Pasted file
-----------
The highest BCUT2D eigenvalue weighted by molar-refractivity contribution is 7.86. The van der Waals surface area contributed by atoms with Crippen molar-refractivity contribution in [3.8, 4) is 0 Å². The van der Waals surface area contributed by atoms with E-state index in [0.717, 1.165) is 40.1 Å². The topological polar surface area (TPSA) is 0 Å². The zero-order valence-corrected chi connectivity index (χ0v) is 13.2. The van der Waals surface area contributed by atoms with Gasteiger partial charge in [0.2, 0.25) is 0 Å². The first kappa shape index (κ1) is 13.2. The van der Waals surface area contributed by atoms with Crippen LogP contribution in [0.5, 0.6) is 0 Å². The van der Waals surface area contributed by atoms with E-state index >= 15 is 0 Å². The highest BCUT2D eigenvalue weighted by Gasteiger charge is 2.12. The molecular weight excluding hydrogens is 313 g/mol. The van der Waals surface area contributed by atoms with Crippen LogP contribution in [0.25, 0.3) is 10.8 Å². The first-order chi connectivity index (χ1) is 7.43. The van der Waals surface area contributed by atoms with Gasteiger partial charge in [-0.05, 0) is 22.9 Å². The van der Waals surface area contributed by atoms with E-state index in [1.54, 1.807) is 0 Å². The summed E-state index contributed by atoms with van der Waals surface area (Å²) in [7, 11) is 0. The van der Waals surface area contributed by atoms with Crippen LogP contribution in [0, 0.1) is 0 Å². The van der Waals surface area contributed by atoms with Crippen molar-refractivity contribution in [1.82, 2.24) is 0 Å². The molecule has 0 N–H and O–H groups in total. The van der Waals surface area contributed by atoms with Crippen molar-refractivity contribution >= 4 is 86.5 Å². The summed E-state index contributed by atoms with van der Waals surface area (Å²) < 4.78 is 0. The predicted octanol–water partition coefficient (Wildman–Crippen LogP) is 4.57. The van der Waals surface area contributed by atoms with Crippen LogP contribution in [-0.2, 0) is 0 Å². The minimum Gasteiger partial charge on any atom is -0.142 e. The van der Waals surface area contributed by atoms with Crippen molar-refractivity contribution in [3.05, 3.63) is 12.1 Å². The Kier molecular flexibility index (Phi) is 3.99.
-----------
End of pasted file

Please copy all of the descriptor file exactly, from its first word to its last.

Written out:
The highest BCUT2D eigenvalue weighted by molar-refractivity contribution is 7.86. The van der Waals surface area contributed by atoms with Crippen molar-refractivity contribution in [3.8, 4) is 0 Å². The van der Waals surface area contributed by atoms with E-state index in [0.717, 1.165) is 40.1 Å². The topological polar surface area (TPSA) is 0 Å². The zero-order valence-corrected chi connectivity index (χ0v) is 13.2. The van der Waals surface area contributed by atoms with Gasteiger partial charge in [0.2, 0.25) is 0 Å². The first kappa shape index (κ1) is 13.2. The van der Waals surface area contributed by atoms with Crippen LogP contribution in [0.5, 0.6) is 0 Å². The van der Waals surface area contributed by atoms with E-state index >= 15 is 0 Å². The highest BCUT2D eigenvalue weighted by Gasteiger charge is 2.12. The molecular weight excluding hydrogens is 313 g/mol. The van der Waals surface area contributed by atoms with Crippen LogP contribution in [0.25, 0.3) is 10.8 Å². The first-order chi connectivity index (χ1) is 7.43. The van der Waals surface area contributed by atoms with Gasteiger partial charge in [-0.05, 0) is 22.9 Å². The van der Waals surface area contributed by atoms with E-state index in [1.54, 1.807) is 0 Å². The summed E-state index contributed by atoms with van der Waals surface area (Å²) in [7, 11) is 0. The van der Waals surface area contributed by atoms with Crippen LogP contribution in [0, 0.1) is 0 Å². The van der Waals surface area contributed by atoms with Crippen molar-refractivity contribution in [1.82, 2.24) is 0 Å². The molecule has 0 N–H and O–H groups in total. The van der Waals surface area contributed by atoms with Crippen molar-refractivity contribution >= 4 is 86.5 Å². The summed E-state index contributed by atoms with van der Waals surface area (Å²) < 4.78 is 0. The predicted octanol–water partition coefficient (Wildman–Crippen LogP) is 4.57. The van der Waals surface area contributed by atoms with Crippen LogP contribution in [-0.2, 0) is 0 Å². The minimum Gasteiger partial charge on any atom is -0.142 e. The van der Waals surface area contributed by atoms with Crippen molar-refractivity contribution in [3.05, 3.63) is 12.1 Å². The Kier molecular flexibility index (Phi) is 3.99.